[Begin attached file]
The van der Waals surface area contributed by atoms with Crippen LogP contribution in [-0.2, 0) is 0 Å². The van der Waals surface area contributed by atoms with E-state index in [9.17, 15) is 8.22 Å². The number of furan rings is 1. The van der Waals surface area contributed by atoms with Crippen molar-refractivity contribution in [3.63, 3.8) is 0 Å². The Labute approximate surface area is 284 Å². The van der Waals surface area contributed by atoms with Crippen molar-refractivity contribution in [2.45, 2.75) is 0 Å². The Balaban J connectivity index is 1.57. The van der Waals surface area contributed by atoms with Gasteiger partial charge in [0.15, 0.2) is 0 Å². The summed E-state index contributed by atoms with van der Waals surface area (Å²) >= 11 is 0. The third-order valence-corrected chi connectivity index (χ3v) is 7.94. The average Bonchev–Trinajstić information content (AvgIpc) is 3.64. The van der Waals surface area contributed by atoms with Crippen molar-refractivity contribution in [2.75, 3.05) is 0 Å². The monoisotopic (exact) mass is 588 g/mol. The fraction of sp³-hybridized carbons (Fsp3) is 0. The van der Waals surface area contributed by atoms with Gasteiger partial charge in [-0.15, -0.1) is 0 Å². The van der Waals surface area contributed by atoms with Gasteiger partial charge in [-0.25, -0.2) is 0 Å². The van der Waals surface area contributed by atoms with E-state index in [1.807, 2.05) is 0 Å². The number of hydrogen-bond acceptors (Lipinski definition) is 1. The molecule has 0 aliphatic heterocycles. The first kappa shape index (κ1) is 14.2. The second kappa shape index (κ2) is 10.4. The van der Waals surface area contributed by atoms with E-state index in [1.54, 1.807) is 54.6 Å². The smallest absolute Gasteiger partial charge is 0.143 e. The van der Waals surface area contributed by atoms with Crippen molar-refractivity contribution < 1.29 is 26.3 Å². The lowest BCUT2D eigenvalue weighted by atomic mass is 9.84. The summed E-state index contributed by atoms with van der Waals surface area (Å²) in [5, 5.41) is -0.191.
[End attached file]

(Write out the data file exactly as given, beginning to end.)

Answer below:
The van der Waals surface area contributed by atoms with Crippen LogP contribution in [-0.2, 0) is 0 Å². The van der Waals surface area contributed by atoms with E-state index in [9.17, 15) is 8.22 Å². The number of furan rings is 1. The van der Waals surface area contributed by atoms with Crippen molar-refractivity contribution in [3.63, 3.8) is 0 Å². The Labute approximate surface area is 284 Å². The van der Waals surface area contributed by atoms with Crippen molar-refractivity contribution in [2.45, 2.75) is 0 Å². The Balaban J connectivity index is 1.57. The van der Waals surface area contributed by atoms with Gasteiger partial charge in [0.15, 0.2) is 0 Å². The summed E-state index contributed by atoms with van der Waals surface area (Å²) >= 11 is 0. The third-order valence-corrected chi connectivity index (χ3v) is 7.94. The average Bonchev–Trinajstić information content (AvgIpc) is 3.64. The van der Waals surface area contributed by atoms with Crippen molar-refractivity contribution in [2.75, 3.05) is 0 Å². The monoisotopic (exact) mass is 588 g/mol. The fraction of sp³-hybridized carbons (Fsp3) is 0. The van der Waals surface area contributed by atoms with Gasteiger partial charge in [-0.15, -0.1) is 0 Å². The van der Waals surface area contributed by atoms with Gasteiger partial charge in [-0.25, -0.2) is 0 Å². The van der Waals surface area contributed by atoms with E-state index in [1.807, 2.05) is 0 Å². The number of hydrogen-bond acceptors (Lipinski definition) is 1. The molecule has 0 aliphatic heterocycles. The first kappa shape index (κ1) is 14.2. The second kappa shape index (κ2) is 10.4. The van der Waals surface area contributed by atoms with E-state index in [1.54, 1.807) is 54.6 Å². The smallest absolute Gasteiger partial charge is 0.143 e. The van der Waals surface area contributed by atoms with Crippen molar-refractivity contribution < 1.29 is 26.3 Å². The lowest BCUT2D eigenvalue weighted by atomic mass is 9.84. The summed E-state index contributed by atoms with van der Waals surface area (Å²) in [5, 5.41) is -0.191.